BANGKOK • Thailand’s economy is solid enough to handle an interest-rate increase and expectations of tightening this quarter are already partially reflected in the strength of the baht, according to the central bank.
A quarter-point hike, or even a climb of 50 basis points, would have “some, but not much” impact on consumer and corporate borrowing, Bank of Thailand (BoT) senior director Don Nakornthab (picture) said in an interview in Bangkok.
Don heads the economic and policy department at the monetary authority.
Don said the central bank has sought to reassure investors on the pace of tightening, noting that BoT governor Veerathai Santiprabhob has indicated the cycle won’t retrace the once-a-meeting increases of the past.
“It could be one hike and then stop for half a year or even a year,” said Don.
The central bank remains “data-dependent” and independent, and Thai elections scheduled for early 2019 are unlikely by themselves to convince officials to stay on hold, Don said. The recent upward track of the baht won’t complicate an interest-rate rise since the currency is unlikely to get much stronger, given the appreciation in the dollar, he added.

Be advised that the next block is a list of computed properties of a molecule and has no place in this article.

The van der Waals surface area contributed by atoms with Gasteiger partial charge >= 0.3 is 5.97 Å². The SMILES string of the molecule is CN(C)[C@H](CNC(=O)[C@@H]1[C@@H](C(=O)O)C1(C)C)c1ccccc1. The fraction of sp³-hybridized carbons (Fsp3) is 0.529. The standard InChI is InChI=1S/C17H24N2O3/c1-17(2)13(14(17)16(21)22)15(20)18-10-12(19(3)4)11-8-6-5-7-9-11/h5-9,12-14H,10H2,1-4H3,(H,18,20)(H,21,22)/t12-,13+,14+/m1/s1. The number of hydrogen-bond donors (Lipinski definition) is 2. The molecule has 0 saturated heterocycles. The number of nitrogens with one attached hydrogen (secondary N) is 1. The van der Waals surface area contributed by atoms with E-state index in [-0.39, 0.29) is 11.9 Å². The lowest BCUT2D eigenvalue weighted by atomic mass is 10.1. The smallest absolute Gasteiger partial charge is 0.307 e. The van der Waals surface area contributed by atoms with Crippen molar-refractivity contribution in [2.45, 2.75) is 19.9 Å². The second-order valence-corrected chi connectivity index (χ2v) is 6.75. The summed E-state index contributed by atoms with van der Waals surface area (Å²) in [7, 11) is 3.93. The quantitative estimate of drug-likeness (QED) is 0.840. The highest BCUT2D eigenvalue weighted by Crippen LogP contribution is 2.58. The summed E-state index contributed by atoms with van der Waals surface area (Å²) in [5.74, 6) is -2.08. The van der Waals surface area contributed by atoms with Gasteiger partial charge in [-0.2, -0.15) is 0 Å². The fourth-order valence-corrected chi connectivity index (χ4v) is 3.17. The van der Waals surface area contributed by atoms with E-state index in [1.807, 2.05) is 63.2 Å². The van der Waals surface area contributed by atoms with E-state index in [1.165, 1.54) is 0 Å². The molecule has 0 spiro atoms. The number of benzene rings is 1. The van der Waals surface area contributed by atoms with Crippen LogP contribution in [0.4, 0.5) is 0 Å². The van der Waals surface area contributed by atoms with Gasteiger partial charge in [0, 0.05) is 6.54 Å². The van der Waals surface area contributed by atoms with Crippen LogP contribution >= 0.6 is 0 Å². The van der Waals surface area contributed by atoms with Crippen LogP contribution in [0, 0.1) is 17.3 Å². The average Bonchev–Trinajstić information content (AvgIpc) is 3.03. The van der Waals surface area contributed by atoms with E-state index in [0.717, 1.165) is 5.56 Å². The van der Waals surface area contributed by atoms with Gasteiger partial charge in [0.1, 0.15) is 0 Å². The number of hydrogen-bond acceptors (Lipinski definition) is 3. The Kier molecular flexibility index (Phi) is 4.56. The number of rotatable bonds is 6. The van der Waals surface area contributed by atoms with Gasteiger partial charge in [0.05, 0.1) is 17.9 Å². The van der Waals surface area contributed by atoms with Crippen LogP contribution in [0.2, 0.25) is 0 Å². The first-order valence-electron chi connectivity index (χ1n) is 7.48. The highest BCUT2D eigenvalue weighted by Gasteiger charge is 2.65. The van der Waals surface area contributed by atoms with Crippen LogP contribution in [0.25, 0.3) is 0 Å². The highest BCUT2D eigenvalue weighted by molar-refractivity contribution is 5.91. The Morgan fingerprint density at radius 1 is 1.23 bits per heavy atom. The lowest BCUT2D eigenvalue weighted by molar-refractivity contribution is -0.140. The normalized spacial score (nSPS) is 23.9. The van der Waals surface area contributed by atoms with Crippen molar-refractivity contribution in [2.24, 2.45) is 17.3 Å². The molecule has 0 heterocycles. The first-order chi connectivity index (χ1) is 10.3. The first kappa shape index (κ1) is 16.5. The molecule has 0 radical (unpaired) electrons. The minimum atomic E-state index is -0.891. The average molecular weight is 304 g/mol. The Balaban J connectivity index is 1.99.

The BoT’s benchmark rate has remained at 1.5% since 2015, making the country a South-East Asian outlier following aggressive tightening by neighbours such as the Philippines and Indonesia this year.
Thai officials have pointed to benign inflation and the need to nurture growth for the stability in borrowing costs.
But they’ve also laid the ground for the first rate hike since 2011, partly to build policy space and to damp potential financial risks, such as riskier mortgage lending.
As of Oct 10, three of 10 estimates in a Bloomberg survey see a hike for the BoT decision in November. The tally climbs to six of nine for the December gathering.
The baht has appreciated about 1.6% against the dollar in the past three months, shrugging off the turmoil elsewhere in emerging markets. The currency climbed as much as 0.6% yesterday to the strongest level in about a week.
Exports of goods and services are equivalent to about two-thirds of the economy, making the currency a sensitive factor for the economic outlook.